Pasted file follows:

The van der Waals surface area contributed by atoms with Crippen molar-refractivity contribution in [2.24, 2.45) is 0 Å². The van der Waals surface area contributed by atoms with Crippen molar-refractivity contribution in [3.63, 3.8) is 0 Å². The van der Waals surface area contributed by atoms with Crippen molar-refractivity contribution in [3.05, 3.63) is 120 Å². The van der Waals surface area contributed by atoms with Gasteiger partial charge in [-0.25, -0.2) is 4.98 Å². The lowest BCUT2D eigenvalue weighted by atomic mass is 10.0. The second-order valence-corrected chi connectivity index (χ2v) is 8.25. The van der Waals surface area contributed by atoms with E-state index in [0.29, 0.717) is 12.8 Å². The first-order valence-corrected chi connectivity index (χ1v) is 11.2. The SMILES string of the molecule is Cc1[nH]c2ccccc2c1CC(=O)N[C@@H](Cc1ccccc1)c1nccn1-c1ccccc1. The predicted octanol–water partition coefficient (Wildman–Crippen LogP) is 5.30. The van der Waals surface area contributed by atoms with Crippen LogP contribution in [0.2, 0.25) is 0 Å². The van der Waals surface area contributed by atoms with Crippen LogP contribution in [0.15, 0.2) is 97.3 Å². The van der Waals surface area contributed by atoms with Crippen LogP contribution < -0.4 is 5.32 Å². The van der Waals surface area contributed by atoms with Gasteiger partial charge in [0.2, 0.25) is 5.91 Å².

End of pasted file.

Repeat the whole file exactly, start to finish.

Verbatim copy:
The van der Waals surface area contributed by atoms with Crippen molar-refractivity contribution in [2.24, 2.45) is 0 Å². The van der Waals surface area contributed by atoms with Crippen molar-refractivity contribution in [3.63, 3.8) is 0 Å². The van der Waals surface area contributed by atoms with Crippen molar-refractivity contribution in [3.05, 3.63) is 120 Å². The van der Waals surface area contributed by atoms with Gasteiger partial charge in [-0.25, -0.2) is 4.98 Å². The lowest BCUT2D eigenvalue weighted by atomic mass is 10.0. The second-order valence-corrected chi connectivity index (χ2v) is 8.25. The van der Waals surface area contributed by atoms with E-state index in [0.29, 0.717) is 12.8 Å². The first-order valence-corrected chi connectivity index (χ1v) is 11.2. The SMILES string of the molecule is Cc1[nH]c2ccccc2c1CC(=O)N[C@@H](Cc1ccccc1)c1nccn1-c1ccccc1. The predicted octanol–water partition coefficient (Wildman–Crippen LogP) is 5.30. The van der Waals surface area contributed by atoms with Crippen LogP contribution in [0.2, 0.25) is 0 Å². The van der Waals surface area contributed by atoms with Crippen LogP contribution in [0.15, 0.2) is 97.3 Å². The van der Waals surface area contributed by atoms with Crippen LogP contribution < -0.4 is 5.32 Å². The van der Waals surface area contributed by atoms with Gasteiger partial charge in [0.2, 0.25) is 5.91 Å².